The gibberellin precursor GA12 acts as a long-distance growth signal in Arabidopsis


An Author Correction to this article was published on 05 November 2020

This article has been updated


The gibberellin (GA) phytohormones play important roles in plant growth and development, promoting seed germination, elongation growth and reproductive development1. Over the years, substantial progress has been made in understanding the regulation of GA signalling and metabolism, which ensures appropriate levels of GAs for growth and development2. Moreover, an additional level of regulation may reside in the transport of GAs from production sites to recipient tissues that require GAs for growth. Although there is considerable evidence suggesting the existence of short- and long-distance movement of GAs in plants38, the nature and the biological properties of this transport are not yet understood. Here, we combine biochemical and conventional micrografting experiments in Arabidopsis thaliana to show that the GA precursor GA12, although biologically inactive by itself, is the major mobile GA signal over long distances. Quantitative analysis of endogenous GAs in xylem and phloem exudates further indicates that GA12 moves through the plant vascular system. Finally, we demonstrate that GA12 is functional in recipient tissues, supporting growth via the activation of the GA signalling cascade. Collectively, these results reveal the existence of long-range transport of endogenous GA12 in plants that may have implications for the control of developmental phase transitions and the adaptation to adverse environments.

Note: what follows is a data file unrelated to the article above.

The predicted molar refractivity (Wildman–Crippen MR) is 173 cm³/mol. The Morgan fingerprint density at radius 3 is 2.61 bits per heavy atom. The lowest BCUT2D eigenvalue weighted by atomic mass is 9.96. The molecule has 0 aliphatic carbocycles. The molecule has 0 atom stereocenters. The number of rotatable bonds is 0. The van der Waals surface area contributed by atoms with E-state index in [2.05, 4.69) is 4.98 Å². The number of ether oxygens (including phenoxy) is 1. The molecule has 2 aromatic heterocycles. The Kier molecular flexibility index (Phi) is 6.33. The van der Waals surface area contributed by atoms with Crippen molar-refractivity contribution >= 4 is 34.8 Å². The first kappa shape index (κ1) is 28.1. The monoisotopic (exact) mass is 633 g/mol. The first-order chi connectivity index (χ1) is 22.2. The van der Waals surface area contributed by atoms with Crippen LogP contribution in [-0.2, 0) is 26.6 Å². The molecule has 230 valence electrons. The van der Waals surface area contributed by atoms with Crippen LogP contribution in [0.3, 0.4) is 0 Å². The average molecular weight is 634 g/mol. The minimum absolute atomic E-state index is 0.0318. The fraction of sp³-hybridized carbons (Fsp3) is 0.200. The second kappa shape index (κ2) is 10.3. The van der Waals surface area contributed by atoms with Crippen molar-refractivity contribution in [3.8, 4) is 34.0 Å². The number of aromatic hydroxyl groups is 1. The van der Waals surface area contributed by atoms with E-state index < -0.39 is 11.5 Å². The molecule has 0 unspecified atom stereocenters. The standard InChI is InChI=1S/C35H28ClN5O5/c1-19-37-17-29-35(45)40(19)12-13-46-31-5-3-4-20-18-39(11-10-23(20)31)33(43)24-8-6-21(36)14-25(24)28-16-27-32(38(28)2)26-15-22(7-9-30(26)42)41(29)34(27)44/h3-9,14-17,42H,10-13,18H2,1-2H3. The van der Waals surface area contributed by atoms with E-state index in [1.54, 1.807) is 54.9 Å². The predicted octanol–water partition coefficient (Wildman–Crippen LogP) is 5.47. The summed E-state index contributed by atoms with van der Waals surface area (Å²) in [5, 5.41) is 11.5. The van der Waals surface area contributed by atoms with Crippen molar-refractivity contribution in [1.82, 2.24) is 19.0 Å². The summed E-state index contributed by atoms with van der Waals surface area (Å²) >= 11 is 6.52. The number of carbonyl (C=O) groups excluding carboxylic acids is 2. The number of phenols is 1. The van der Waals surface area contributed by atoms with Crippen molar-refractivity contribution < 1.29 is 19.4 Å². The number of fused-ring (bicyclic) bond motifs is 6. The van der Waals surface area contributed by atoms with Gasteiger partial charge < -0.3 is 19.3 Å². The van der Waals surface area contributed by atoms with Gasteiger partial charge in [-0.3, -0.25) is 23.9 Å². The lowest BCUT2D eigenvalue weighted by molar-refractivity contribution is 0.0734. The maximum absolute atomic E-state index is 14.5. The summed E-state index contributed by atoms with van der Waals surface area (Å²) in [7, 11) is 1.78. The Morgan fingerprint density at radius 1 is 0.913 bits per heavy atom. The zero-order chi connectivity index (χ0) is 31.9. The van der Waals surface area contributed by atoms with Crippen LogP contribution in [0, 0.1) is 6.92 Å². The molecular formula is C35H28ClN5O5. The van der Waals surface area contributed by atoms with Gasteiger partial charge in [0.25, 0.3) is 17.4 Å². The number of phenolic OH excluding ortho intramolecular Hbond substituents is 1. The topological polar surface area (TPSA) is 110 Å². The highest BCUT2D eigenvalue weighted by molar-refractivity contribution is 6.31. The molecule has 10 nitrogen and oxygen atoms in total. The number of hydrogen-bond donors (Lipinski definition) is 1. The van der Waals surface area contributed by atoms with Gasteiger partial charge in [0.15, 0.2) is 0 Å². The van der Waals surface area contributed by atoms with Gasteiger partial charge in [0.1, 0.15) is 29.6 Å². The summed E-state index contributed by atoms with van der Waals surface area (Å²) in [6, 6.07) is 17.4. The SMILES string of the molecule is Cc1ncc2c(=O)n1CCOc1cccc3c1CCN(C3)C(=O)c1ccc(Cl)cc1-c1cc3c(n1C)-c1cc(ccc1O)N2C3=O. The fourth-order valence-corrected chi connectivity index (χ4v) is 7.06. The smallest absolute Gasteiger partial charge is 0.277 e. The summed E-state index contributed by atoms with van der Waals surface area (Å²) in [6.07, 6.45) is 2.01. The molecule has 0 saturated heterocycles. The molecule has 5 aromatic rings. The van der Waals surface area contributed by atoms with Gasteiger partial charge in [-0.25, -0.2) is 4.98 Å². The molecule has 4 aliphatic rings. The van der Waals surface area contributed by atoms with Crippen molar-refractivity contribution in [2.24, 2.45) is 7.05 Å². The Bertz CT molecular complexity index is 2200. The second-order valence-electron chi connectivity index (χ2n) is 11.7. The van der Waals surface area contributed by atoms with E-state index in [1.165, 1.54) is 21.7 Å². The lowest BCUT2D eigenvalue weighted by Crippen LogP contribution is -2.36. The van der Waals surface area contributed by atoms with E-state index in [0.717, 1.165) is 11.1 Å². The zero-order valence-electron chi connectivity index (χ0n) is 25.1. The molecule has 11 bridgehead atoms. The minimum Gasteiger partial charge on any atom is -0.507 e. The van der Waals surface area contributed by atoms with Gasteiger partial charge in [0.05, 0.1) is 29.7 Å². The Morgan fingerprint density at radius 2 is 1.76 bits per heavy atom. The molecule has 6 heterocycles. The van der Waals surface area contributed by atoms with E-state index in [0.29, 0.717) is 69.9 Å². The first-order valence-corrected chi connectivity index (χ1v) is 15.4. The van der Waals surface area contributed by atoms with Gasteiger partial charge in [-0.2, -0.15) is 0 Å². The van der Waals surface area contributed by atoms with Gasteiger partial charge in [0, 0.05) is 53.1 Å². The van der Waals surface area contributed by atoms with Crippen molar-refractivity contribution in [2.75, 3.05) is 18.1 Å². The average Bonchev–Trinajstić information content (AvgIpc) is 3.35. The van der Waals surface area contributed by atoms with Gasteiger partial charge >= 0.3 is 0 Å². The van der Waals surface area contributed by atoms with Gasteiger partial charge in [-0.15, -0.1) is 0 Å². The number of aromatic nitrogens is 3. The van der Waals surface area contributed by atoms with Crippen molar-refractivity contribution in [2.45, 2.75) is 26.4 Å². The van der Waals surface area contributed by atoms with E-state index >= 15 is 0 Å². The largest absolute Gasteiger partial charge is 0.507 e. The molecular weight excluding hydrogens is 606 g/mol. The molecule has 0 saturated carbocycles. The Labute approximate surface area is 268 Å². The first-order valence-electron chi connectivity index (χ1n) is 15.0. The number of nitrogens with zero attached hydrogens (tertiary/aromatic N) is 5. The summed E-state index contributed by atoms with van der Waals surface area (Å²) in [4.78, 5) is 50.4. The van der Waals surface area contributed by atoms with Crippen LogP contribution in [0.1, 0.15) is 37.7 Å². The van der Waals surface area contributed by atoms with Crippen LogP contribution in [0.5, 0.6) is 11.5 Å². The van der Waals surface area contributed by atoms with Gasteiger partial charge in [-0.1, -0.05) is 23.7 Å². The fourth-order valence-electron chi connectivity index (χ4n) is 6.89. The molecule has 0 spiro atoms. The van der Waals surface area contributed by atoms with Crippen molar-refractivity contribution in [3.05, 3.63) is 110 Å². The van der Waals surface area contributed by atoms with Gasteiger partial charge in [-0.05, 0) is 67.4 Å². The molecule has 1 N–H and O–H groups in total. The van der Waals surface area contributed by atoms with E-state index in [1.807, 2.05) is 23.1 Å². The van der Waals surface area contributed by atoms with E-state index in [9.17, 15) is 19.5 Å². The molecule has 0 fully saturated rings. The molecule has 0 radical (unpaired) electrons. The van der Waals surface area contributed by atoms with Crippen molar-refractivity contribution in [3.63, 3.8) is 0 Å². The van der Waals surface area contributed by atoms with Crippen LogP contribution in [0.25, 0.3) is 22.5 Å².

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Figure 1: Shoot growth phenotypes of GA-deficient scions grafted onto wild-type rootstocks.
Figure 2: Root growth phenotypes of GA-deficient rootstocks grafted with wild-type scions.
Figure 3: Long-range GA12 signal activates GA signalling in distant organs.

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  • 05 November 2020

    An amendment to this paper has been published and can be accessed via a link at the top of the paper.


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We thank C.A. Brosnan for help with the grafts, S. Dinant and L. Otten for help with xylem and phloem sap analysis, M. Lecorbeiller for statistical analysis, Tp. Sun for providing seeds of ga1-3 (Ler and Col-0 backgrounds), ga3ox1 ga3ox2 and pRGA:GFP–RGA, C. Schwechheimer for RGA antibody, and P. Genschik, B. Lacombe, C. Rameau, T. Heitz and D. Werck for helpful discussions. This work was supported by the Centre National de la Recherche Scientifique and the French ministry of research and higher education.

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T.R., J.M.D., L.S.A., D.H., E.C.B., I.L.D., F.G. and P.A. performed experimental work; T.R., J.M.D., M.W., P.H. and P.A. designed the experiments; T.R., J.M.D., P.H. and P.A. wrote the paper.

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Correspondence to Patrick Achard.

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Regnault, T., Davière, JM., Wild, M. et al. The gibberellin precursor GA12 acts as a long-distance growth signal in Arabidopsis. Nature Plants 1, 15073 (2015).

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